Electrical spin injection is a prerequisite for a semiconductor spintronics technology. While significant progress has been realized in GaAs, little has been made in Si, despite its overwhelming dominance of the semiconductor industry. Si is an ideal host for spin-based functionality due to its smaller spin orbit than GaAs (responsible for spin relaxation) and to its long spin lifetimes (microseconds). Recently@footnote 1@ we have reported successful injection of spin-polarized electrons from an Fe film through an Al@sub2@ O@sub3@ tunnel barrier into Si (001). The circular polarization of the electroluminescence (EL) resulting from radiative recombination in Si and in GaAs (in Si/AlGaAs/GaAs structures) tracks the Fe magnetization, confirming that these spin polarized electrons originate from the Fe contact. The polarization reflects Fe majority spin. We determined a lower bound for the Si electron spin polarization of ~30% at 5K, with significant polarization extending to at least 125K. Here we compare electrical spin injection from Fe into MBE grown Si n-i-p heterostructures using different tunnel barriers- a reversed biased Fe/Si Schottky contact and an Fe/Al@sub2@ O@sub3@ barrier. For both types of structures the EL spectra are dominated by transverse acoustic and optical phonon emissions in the Si and the circular polarization of the EL due to radiative recombination in the Si tracks the Fe out of plane magnetization. However, the polarization is almost 50% lower for the Fe/Si contact than that of the Fe/Al@sub2@ O@sub3@/Si system. This could be due to different interface structure or it may result from changes in the transport mechanism involved. Systematic TEM analysis has been performed to correlate the interface structure with the observed optical polarization, and reveals some Fe/Si intermixing that is absent in the Fe/ Al@sub2@ O@sub3@/Si structure. While the zero bias resistance for the Fe/ Al@sub2@ O@sub3@/Si system shows very weak temperature dependence, the resistance for the Fe/Si system increases orders of magnitude with decreasing temperature. This implies that two different transport mechanisms may be responsible for the spin injection. @FootnoteText@@footnote 1@B.T. Jonker, G. Kioseoglou, A.T. Hanbicki, C.H. Li, and P.E. Thompson, Nature Physics 3, 542 (2007). This work was supported by ONR and core programs at NRL.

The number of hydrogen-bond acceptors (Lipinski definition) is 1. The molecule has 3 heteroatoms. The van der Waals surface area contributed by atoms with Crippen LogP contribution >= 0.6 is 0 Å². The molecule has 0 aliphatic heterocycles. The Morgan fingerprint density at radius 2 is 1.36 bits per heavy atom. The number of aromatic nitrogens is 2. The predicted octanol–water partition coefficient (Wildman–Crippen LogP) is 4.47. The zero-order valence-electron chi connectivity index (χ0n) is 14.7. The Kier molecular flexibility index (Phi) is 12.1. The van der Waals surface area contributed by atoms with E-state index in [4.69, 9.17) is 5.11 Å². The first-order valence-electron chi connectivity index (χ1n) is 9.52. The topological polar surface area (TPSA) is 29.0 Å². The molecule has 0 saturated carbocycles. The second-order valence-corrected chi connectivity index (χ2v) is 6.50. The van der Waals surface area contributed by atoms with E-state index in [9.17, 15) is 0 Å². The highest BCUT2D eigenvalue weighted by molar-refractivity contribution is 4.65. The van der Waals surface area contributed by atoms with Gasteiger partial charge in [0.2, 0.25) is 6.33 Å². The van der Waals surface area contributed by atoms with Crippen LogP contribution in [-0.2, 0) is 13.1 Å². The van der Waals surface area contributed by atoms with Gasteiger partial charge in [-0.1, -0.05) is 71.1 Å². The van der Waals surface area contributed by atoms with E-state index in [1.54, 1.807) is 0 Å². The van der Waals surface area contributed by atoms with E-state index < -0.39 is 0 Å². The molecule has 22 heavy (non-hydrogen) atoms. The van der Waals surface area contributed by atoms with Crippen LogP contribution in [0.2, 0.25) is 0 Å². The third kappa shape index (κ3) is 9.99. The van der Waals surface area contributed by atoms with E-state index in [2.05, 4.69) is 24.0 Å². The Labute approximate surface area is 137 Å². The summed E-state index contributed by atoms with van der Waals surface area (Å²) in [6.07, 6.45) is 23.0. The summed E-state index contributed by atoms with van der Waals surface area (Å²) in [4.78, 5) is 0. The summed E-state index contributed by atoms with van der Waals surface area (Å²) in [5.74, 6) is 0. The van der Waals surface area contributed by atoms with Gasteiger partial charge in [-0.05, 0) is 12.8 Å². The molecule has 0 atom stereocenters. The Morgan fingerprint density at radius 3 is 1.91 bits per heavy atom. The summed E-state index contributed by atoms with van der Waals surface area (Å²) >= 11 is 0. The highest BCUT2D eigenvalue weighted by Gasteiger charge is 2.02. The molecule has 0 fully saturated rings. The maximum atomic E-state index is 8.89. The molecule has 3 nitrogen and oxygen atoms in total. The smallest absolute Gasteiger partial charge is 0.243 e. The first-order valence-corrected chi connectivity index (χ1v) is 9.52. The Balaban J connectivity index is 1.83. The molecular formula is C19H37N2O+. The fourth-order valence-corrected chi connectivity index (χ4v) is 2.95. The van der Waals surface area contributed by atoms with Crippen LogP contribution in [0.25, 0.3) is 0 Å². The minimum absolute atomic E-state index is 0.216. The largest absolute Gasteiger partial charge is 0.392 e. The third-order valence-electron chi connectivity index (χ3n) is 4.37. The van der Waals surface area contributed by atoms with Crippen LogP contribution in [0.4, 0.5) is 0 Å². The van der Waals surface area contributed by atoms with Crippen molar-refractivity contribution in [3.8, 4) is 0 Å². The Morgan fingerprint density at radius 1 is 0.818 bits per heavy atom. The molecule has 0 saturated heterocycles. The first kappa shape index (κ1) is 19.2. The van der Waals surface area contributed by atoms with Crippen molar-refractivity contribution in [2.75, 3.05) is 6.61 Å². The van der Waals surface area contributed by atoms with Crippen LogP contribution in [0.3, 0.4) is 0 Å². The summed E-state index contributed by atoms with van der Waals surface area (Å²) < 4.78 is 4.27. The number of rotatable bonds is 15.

MI-WeA-9 Current Perpendicular to Plane Giant Magnetoresistance in Magnetic Multilayers*